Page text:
The spine is an essential part of our bodies overall system contributing to our overall stability and structure, housing our spinal cord (which transmits neural signals between the brain and the rest of the body) and provides us with great flexibility and mobility.
As these systems evolved over millions of years and became crucial to our survival, they required the development of a protective structure that allows for free movement, but is stable enough to offer protection to these delicate tissues.
From an engineering perspective the human structure is the least mechanically stable of all creatures, which is where Yoga can help.
There are generally thought to be four possible movements of the spine, flexion, extension, axial rotation (twisting), and lateral flexion (side bending). These four movements occur spontaneously in everyday life, however there are of course yoga postures that emphasize these movements as well.  There is also a fifth possibility of motion called axial extension, however you have to learn to invoke this particular motion intentionally as it is somewhat unnatural.
Studies have shown that those who practice yoga as little as twice a week for eight weeks make significant gains in strength, flexibility and endurance, which is a basic goal for rehabilitation programs for back or neck pain.
Spinal twisting asanas are an important series for spinal health. The twist imposed on the spine and the whole trunk exercises the muscles, makes the whole spinal column more flexible and stimulates the spinal nerves. They also have a strong influence on abdominal muscles, alternately stretching and compressing them as the body twists from one direction to the other.
Forward bending asanas generally speaking are a passive process in which gravity is utilized to stretch and pull the body forwards. These postures help to loosen up the back, maintaining good health and increasing vitality. These types of postures move the body into a position known as the primary curve (or the fetal position taken in the womb). During a forward bend asana each of the vertebrae is separated, stimulating the nerves, improving circulation around the spine and nourishing the spinal cord. This group of asanas is also very important for making the back muscles supple and strong.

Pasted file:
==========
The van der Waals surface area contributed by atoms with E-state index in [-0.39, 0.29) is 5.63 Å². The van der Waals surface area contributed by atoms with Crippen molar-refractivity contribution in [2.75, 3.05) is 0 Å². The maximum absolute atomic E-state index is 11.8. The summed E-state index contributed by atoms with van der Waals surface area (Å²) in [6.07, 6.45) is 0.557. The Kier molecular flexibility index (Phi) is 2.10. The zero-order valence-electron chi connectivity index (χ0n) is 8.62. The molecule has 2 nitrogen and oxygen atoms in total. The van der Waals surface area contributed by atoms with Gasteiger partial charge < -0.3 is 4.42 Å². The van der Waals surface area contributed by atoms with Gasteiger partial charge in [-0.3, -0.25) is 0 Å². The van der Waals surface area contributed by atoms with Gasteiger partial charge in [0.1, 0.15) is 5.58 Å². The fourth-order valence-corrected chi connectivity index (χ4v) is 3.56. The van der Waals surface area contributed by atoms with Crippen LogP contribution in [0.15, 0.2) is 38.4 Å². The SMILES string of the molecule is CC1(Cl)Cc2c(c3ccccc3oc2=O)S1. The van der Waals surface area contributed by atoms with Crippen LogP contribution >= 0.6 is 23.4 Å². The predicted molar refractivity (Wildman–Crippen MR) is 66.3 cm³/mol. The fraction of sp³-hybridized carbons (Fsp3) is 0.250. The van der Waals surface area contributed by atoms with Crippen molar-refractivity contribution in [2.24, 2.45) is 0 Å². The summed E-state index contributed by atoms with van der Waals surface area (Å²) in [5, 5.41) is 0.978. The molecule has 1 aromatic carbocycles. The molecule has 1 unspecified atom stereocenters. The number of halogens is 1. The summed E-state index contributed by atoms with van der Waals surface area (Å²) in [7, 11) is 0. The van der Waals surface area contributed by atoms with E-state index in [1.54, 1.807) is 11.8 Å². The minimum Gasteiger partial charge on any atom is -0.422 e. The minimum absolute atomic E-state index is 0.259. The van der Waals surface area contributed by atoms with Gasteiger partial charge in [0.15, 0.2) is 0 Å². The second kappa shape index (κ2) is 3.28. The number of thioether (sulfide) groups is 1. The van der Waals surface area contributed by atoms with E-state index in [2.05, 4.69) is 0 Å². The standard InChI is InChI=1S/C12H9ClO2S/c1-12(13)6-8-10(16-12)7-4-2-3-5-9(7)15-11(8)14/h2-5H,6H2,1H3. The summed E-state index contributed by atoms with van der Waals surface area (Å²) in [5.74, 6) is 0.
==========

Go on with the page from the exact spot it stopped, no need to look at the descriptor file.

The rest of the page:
Back bending asanas stretch the abdominal muscles, and tone and strengthen the muscles controlling the spine. The spinal nerves, which emerge from the adjoining vertebrae, are decompressed. This has beneficial repercussions throughout the body since these nerves give energy to all the other nerves, organs and muscles within the body. Research has shown that 90% of backache is a result of muscular imbalance. If these balances are prolonged then the vertebral column in misaligned, the ligaments are strained and the symptoms of back pain begin to manifest.  The practice of a balanced regime of forward, back bending and twisting asanas can correct postural defects and address neuro-muscular imbalances in the vertebral system.
In addition the breathing and meditation aspects of yoga include a ‘relaxation response’ that has been found in many studies to assist people in decreasing their pain. Yoga has also been found to be helpful in the treatment of depression and anxiety that often accompany pain problems.